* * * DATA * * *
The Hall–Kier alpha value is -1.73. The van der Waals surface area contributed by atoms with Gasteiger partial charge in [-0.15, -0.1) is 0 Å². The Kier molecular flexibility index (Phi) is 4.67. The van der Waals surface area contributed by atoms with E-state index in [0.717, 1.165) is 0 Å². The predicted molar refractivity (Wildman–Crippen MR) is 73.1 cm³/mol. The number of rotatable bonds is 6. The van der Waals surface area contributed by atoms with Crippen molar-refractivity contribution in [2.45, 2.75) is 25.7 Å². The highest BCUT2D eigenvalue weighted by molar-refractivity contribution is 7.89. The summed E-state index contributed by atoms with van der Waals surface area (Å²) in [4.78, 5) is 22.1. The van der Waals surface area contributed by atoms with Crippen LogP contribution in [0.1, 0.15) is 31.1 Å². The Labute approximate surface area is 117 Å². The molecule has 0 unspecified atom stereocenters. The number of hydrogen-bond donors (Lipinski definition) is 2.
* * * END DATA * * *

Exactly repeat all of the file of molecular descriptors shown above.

The Hall–Kier alpha value is -1.73. The van der Waals surface area contributed by atoms with Gasteiger partial charge in [-0.15, -0.1) is 0 Å². The Kier molecular flexibility index (Phi) is 4.67. The van der Waals surface area contributed by atoms with E-state index in [0.717, 1.165) is 0 Å². The predicted molar refractivity (Wildman–Crippen MR) is 73.1 cm³/mol. The number of rotatable bonds is 6. The van der Waals surface area contributed by atoms with Crippen molar-refractivity contribution in [2.45, 2.75) is 25.7 Å². The highest BCUT2D eigenvalue weighted by molar-refractivity contribution is 7.89. The summed E-state index contributed by atoms with van der Waals surface area (Å²) in [4.78, 5) is 22.1. The van der Waals surface area contributed by atoms with Crippen LogP contribution in [0.1, 0.15) is 31.1 Å². The Labute approximate surface area is 117 Å². The molecule has 0 unspecified atom stereocenters. The number of hydrogen-bond donors (Lipinski definition) is 2.